In just a few short months, Bryan Tran ’21 will find himself in the 2,000-year-old town of Grenoble at the foot of the majestic French Alps, thousands of miles from his family, his friends and his routine. Tran will engross himself in a new culture as he visits historic landmarks in Paris and Lyon; he will hone his language skills; and he will grow intellectually, spiritually and emotionally. Most important, this aspiring French teacher will absorb everything around him so that he can one day use his experiences to build a classroom in which he will challenge and inspire his students to find their own voices.
Tran models the Jesuit ideal of the magis – or more. Whether volunteering to teach French to curious first- and second-graders, creating opportunities for students to practice the language in social settings as president of the French Club, or learning to incorporate literature into lesson plans at an American Association of Teachers of French conference, he goes well beyond what is expected of him. Tran credits the College with instilling in him the knowledge, work ethic and community-building skills that characterize great educators.
“Le Moyne has given me the confidence to learn, to lead and to work with others,” he said. “It has taught me to explore my passions and to take risks, and I will forever be grateful for that.”
As Tran prepares to embark upon this journey of discovery, he knows that it would not
be possible without the support of another Dolphin, Ed Loos ’68, who, along with his late wife, Susan ’69, established the Loos Scholarship Fund at Le Moyne and Loos Experiential Learning and Travel Endowment. Ed taught high school math before moving into a career in finance, while Susan devoted her professional life to education. As they reflected on the impact Le Moyne had on their personal and professional lives, the Looses were determined to find a way to give back. They wanted to play a role in preparing students to become engaged members of the global community by providing them with the chance to explore the world. In Ed’s view, such opportunities are “a critical component of a comprehensive 21st century education.”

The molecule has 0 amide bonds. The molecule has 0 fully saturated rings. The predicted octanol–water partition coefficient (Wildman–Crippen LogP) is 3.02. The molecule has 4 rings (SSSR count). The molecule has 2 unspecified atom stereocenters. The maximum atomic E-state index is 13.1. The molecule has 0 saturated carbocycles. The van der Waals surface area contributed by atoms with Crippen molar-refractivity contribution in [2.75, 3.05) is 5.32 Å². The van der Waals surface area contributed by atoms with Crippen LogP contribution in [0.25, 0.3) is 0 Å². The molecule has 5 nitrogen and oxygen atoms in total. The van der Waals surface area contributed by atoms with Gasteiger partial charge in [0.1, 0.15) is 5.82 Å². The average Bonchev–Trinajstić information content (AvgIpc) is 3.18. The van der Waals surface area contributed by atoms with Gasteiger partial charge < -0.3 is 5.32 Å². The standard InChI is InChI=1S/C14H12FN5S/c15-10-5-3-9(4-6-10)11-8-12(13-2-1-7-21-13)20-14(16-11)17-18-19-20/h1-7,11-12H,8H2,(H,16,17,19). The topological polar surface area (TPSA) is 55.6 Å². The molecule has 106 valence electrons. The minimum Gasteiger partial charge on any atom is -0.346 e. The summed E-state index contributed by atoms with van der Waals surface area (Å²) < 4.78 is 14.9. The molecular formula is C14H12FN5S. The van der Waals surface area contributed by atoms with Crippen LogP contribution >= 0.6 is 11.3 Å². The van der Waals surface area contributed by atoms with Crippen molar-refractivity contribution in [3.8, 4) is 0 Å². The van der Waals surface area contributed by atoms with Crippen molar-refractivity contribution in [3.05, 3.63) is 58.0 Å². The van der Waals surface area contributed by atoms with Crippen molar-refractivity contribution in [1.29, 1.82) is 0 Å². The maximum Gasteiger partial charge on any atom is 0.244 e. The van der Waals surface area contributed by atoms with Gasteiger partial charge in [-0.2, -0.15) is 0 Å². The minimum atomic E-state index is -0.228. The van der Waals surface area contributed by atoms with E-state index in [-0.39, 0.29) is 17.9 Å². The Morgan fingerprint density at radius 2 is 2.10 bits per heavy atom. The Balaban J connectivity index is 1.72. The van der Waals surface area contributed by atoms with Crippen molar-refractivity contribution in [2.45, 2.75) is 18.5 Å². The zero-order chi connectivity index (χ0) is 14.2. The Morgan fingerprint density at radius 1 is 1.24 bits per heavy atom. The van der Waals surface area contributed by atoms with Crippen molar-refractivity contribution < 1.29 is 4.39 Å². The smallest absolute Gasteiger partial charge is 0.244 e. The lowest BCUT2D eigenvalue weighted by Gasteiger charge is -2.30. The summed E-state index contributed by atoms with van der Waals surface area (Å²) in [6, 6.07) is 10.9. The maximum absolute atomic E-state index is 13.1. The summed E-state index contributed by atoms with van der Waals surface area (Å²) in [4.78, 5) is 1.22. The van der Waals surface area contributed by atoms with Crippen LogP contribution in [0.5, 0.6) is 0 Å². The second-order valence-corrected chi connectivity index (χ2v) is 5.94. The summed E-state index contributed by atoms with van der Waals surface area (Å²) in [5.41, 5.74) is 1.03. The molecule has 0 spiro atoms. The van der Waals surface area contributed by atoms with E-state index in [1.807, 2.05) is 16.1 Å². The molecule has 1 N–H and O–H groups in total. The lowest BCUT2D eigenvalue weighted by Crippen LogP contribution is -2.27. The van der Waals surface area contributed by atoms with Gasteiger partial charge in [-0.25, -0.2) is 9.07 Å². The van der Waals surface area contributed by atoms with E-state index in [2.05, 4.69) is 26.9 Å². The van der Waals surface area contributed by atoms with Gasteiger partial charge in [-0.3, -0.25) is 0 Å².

“It was important for us to give students the chance to engage in experiential learning and travel opportunities,” he said. “There is no better way to understand the world than by exploring it for yourself.”
In addition to Loos’ gift, Tran’s trip will also be funded in part by The O’Leary International Travel Grants Program, which provides financial awards of up to $2,000 to help offset travel costs for students in Le Moyne’s College of Arts and Sciences participating in study abroad programs. This grant program is administered by the Office of the Dean of Arts and Sciences and funded by a gift from the estate of Harriet L. O’Leary, professor emerita of Foreign Languages and Literatures.
For his part, Tran said he looks forward to an experience that will prepare him to leave his mark on the world.
“I know that this experience is going to change me forever – in the best possible way.”
Loos Scholarship Fund and Loos Experiential Learning and Travel Endowment and the O’Leary International Travel Grants Program are part of the College's $100 million Always Forward campaign, which was publicly announced in June of 2018.